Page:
Send this article to a friend:


Just How High Are Interest Rates?
Brian Maher

Inflation cooled in March as the Federal Reserve’s interest rate increases showed more impact, the Labor Department reported Wednesday.

The consumer price index, a widely followed measure of the costs for goods and services in the U.S. economy, rose 0.1% for the month against a Dow Jones estimate for 0.2%, and 5% from a year ago versus the estimate of 5.1%.

Just so. Yet we would remind you that 5% inflation — annualized — is nonetheless handsome. It remains an authentic phenomenon .

The Federal Reserve’s own inflationary gold standard is 2%. Meantime, the federal funds rate presently dangles between 4.75%–5%.

Thus the official inflation rate and the federal funds rate float in a general equilibrium.

The 10-year Treasury note presently yields 3.44% — inflation jogs ahead of it.

Yet what about the “real” inflation rate?

The “real” interest rate is defined as the nominal interest rate minus the inflation rate.

Assume a nominal interest rate of 3%, for example.

Further assume that inflation runs to 1%.

In this instance we find the real rate is 2% (3 – 1 = 2).

Now consider the case before us…

We employ as our ruler the 10-year Treasury yield rather than the federal funds rate. It is the bellwether rate.

To discover today’s real interest rate, we once again subtract the inflation rate from the nominal rate.

What do we find?

We find that today’s real interest rate is not 3.44% — but rather negative 1.56% (3.44%-5% = 1.56%).

That is, the real rate gutters substantially beneath the nominal rate.

We must then conclude that nominal interest rates lack all meaning absent the inflation rate.

There is a reason why it is called the real interest rate.

It penetrates numerical mists. It scatters statistical fogs.

It clarifies.

As explains Jim Rickards:

Real rates are what determine investment decisions. If you’re an economist or analyst trying to forecast markets based on the impact of rates on the economy, then you need to focus on real rates.

A 10-year Treasury bond yielding 7% might reel you in, for example.

But what if inflation averaged 8% over the bond’s duration?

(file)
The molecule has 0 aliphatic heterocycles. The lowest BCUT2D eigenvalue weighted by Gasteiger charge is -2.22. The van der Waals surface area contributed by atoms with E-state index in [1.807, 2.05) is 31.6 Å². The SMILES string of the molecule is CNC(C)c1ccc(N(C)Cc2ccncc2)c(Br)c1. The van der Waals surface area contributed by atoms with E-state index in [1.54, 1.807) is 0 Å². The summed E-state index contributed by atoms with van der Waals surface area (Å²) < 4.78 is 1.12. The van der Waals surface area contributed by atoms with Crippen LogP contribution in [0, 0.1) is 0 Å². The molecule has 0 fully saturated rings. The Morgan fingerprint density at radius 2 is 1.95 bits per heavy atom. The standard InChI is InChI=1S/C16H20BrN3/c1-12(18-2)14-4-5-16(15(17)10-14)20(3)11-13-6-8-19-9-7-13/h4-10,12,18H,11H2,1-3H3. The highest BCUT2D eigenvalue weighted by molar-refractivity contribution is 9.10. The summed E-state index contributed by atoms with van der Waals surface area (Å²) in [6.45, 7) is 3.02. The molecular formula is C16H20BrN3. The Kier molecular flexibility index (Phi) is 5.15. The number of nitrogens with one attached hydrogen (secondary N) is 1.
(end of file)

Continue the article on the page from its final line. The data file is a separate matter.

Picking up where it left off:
Inflation would gobble your 7% yield — and a bit more into the bargain.

You would require a 9% yield to merely paddle ahead of inflation.

Meantime, you may balk at a 10-year Treasury bond yielding 3%.

But if inflation runs at 2%… then your 3% Treasury yields you 1%.

A slender gain, yes. Yet it is a gain. You escape with your skin — plus  a slight amount of fat.

Your 3% Treasury… under these terms… infinitely bests a 7% Treasury if inflation runs to 8%.

Today’s 3.44% yields tower majestically over the 2020 yields that neared 0.50%.

Yet in real terms — in real terms — 2020 yields were greater because inflation had no existence.

What about gold? How does gold rate in a negative real rate panorama? Jim Rickards:

That’s an ideal environment for gold.

When one thinks of gold as a monetary asset (as I do), then the price analysis quickly moves to competing forms of money.

Gold has no yield. It’s not supposed to because it’s the purest form of money: a kind always accepted and always in demand, but not issued by a bank or broker. A dollar bill doesn’t offer any yield either. When other forms of money have high real yields, gold struggles except to the extent it is held as a precautionary or safe-haven asset.

But when other forms of money have… negative real yields (as is the case today), gold shines. And gold can perform even better when the safe-haven aspect is contemporaneous with a high-inflation period that results in negative real yields… A zero yield on gold is actually greater than the negative real yield on notes.

We note that gold has trampolined $218 since early March — incidentally. It presently trades at $2,030 the ounce.

Yet in August 2020 gold went at $2,069 the ounce. It has pedaled $39 backwards in three years.

This, despite delirious inflation rates unseen since the 1970s and severe geopolitical heats, most noticeably in Ukraine.

Why hasn’t gold gone skyshooting? Has gold lost its Midas touch?



Brian Maher is the Daily Reckoning’s Managing Editor. Before signing on to Agora Financial, he was an independent researcher and writer who covered economics, politics and international affairs. His work has appeared in the Asia Times and other news outlets around the world. He holds a Master’s degree in Defense & Strategic Studies.

Send this article to a friend: